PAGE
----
Estimated read time: 3-4 minutes
This archived news story is available only for your personal, non-commercial use. Information in the story may be outdated or superseded by additional information. Reading or replaying the story in its archived form does not constitute a republication of the story.
SALT LAKE CITY — The Affordable Care Act has raised a lot of questions about healthcare costs and transparency. KSL reporters decided to investigate the costs for the most common cause of hospitalization in Utah — labor and delivery.
"Man, having a baby is expensive," said mother Irinna Danielson. "We were hoping to save money by having a natural birth and make it as cost efficient as possible."
Over the last 15 years, the cost of vaginal deliveries has practically doubled in the U.S., shooting up from $4,918 to $9,294. The cost of Caesarean sections has increased 70 percent from an average of $8,268 to $14,055, according to Truven Health Analytics.
According the Utah Price Point System, the average price for a routine delivery and two-day hospital stay in Utah is $6,600. A C-section cost $11,500. The care of the baby adds an additional $2,500 to the cost.
"After 24 hours we left because again, we didn't want to be charged with the other $4,000 at a second day at the hospital," Danielson said.
Experts explain the cost by pointing to a billing system known as "fee for service."
"The fee for service environment encourages over utilization," said Linn Baker, CEO of Arches Health Plan.
Patients are charged for everything from Witch Hazel to Ibuprofen.
"There was one charge where they charge you for waiting before you go into your recovery room," Danielson said. "My question about that is there is no way I could move out of labor and delivery sooner than I did because they were waiting for a recovery room to open up."
- Vaginal deliveries increased from $4,918 to $9,294.
- Caesarean sections increased from $8,268 to $14,055.
- Average cost in Utah for vaginal delivery is $6,600.
- Average cost of C-section in Utah costs $11,500.
That wait added another $255 to Danielson's bill.
Danielson's total bill was $5,400 for her and her baby's 24-hour hospital stay. After insurance kicked in Danielson, who is a producer at KSL, still owed the hospital $2,300.
"We are hearing that providers are willing to negotiate with people willing to pay cash and giving them a significant discount," said Norm Thurston, Health Reform Implementation Coordinator for the State of Utah.
Intermountain Healthcare offers uninsured patients a 40 percent discount if full payment is made before service is provided. Iasis offers a 50 percent discount at its hospitals.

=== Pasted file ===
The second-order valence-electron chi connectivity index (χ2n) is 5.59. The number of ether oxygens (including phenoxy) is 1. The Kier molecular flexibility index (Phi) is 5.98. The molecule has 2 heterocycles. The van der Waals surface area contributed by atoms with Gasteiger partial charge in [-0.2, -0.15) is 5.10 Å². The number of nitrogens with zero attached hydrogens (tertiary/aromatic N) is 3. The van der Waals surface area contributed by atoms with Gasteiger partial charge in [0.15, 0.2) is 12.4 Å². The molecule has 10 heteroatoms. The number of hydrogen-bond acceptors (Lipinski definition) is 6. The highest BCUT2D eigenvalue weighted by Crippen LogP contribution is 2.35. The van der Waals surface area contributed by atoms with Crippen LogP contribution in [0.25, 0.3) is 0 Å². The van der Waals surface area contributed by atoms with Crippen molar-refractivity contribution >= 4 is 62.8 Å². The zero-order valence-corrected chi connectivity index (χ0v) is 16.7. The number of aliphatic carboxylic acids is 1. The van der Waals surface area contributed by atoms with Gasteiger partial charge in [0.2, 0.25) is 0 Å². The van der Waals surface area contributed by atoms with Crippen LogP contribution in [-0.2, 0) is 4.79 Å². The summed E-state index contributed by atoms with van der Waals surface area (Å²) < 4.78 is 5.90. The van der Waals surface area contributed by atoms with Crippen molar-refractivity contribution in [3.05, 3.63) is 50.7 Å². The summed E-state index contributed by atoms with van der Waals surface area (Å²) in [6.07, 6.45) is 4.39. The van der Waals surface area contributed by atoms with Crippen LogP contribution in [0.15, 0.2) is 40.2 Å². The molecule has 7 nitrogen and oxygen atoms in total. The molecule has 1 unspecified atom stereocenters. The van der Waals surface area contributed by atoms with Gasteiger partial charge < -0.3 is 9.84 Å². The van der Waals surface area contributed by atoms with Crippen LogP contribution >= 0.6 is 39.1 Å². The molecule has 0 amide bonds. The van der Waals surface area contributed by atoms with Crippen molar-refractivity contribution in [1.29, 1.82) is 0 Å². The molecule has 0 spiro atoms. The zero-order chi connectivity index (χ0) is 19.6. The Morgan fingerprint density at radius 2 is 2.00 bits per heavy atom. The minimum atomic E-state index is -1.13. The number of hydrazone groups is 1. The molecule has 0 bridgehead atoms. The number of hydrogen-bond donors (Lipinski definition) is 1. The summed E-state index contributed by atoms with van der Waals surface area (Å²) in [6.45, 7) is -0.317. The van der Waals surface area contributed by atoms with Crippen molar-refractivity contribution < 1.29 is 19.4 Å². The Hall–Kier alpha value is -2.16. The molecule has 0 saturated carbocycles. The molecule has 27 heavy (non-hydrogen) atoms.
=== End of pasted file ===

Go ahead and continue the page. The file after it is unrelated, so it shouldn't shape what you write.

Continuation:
"There are lots of examples out there where the negotiated discount with your insurance might be higher than the cash price if you are willing to pay up front," Thurston said.
It's difficult to shop around and figure out the best deal. KSL called hospitals around the state and were told over and over they could not provide that information because fee structures are negotiated with insurance carriers.
"If we get away from fee for service and start paying based on episodes of care so that providers themselves knew how costs compared to their peers that is when you are actually going to see competition start controlling costs, " Baker said.
A few years ago, Baker negotiated a contract with several hospitals in Salt Lake City for the company he worked for at the time. They would pay the same amount whether it was a C-section or vaginal delivery.
"One of the leading hospitals when we started paying them in that way had their C-section rate drop from 23 percent to 15 percent," Baker said.
When the Affordable Care Act goes into effect, fee transparency will become even more important to consumers because they are likely to pay more of the bill. Families like the Danielsons will certainly want to know if one hospital charges $2,000 more for the same quality of care.
"Over time the role of the consumer in health care is going to become more important and having informed consumers as a protection to themselves is going to be critical," Thurston said.
The Utah Department of Health and the Utah Hospital Association have created a Price Point System which provides billing information on common procedures for all hospitals in Utah. However, lower charges by the hospital doesn't necessarily mean lower costs for the patient. That still depends on the rates insurance companies have negotiated with the hospital.
The state is also working on an ALL-Payer Claims database. When that project is completed it will provide a deep source of data capable of answering which hospitals and doctors deliver the best care for the best price.